The Partridge Sky
- Poetry of Xin Qiji


- Last updated: 2024-03-23 10:27:48

The Partridge Sky by Xin Qiji






English Translation

As a friend of mine talked about the victory we had won while young,I recollected those bygone days and wrote the following random lyric.

While young,beneath my flag I had ten thousand knights,

With these outfitted cavaliers I crossed the River.

The foe prepared their silver shafts during the nights;

During the days we shot darts from golden quiver.

Recalling days gone by,

I sigh over my plight:

The vernal wind can't change my hair to black from white.

Since thwarted is my plan for gaining the lost land,

I'd learn from gentle neighbours how to plant fruit trees by hand.

In 1162,xin Qi-ji aged 23 captured the traitor who had assassinated the leader of the Anti-Jurchen forces in the North,led his troops across the Yangtze River and served in the court of Southern Song.But his plan for taking back the lost Northern land was not adopted and he could not but live in seclusion in the countryside and learn from his neighbours how to cultivate the land.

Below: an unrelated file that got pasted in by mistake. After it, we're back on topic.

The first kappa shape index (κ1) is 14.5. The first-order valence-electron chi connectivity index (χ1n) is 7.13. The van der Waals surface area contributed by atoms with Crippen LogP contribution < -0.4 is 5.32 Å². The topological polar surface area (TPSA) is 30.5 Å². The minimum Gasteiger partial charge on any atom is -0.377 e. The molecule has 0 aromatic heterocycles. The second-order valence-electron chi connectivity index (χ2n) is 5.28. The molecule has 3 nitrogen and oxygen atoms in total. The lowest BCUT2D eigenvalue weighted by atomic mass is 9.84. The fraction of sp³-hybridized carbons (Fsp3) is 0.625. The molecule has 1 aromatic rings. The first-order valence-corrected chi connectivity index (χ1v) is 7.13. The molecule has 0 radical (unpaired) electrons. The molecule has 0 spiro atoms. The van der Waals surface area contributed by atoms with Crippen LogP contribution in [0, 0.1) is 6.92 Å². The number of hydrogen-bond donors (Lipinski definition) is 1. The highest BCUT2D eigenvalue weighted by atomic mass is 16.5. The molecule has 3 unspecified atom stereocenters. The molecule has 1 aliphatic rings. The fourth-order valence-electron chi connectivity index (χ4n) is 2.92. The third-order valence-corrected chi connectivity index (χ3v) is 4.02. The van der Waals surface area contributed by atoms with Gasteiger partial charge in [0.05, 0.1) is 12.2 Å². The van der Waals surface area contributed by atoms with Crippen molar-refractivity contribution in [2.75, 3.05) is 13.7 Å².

Why Chinese poems is so special?
The most distinctive features of Chinese poetry are: concision- many poems are only four lines, and few are much longer than eight; ambiguity- number, tense and parts of speech are often undetermined, creating particularly rich interpretative possibilities; and structure- most poems follow quite strict formal patterns which have beauty in themselves as well as highlighting meaningful contrasts.
How to read a Chinese poem?
Like an English poem, but more so. Everything is there for a reason, so try to find that reason. Think about all the possible connotations, and be aware of the different possibilities of number and tense. Look for contrasts: within lines, between the lines of each couplet and between successive couplets. Above all, don't worry about what the poet meant- find your meaning.

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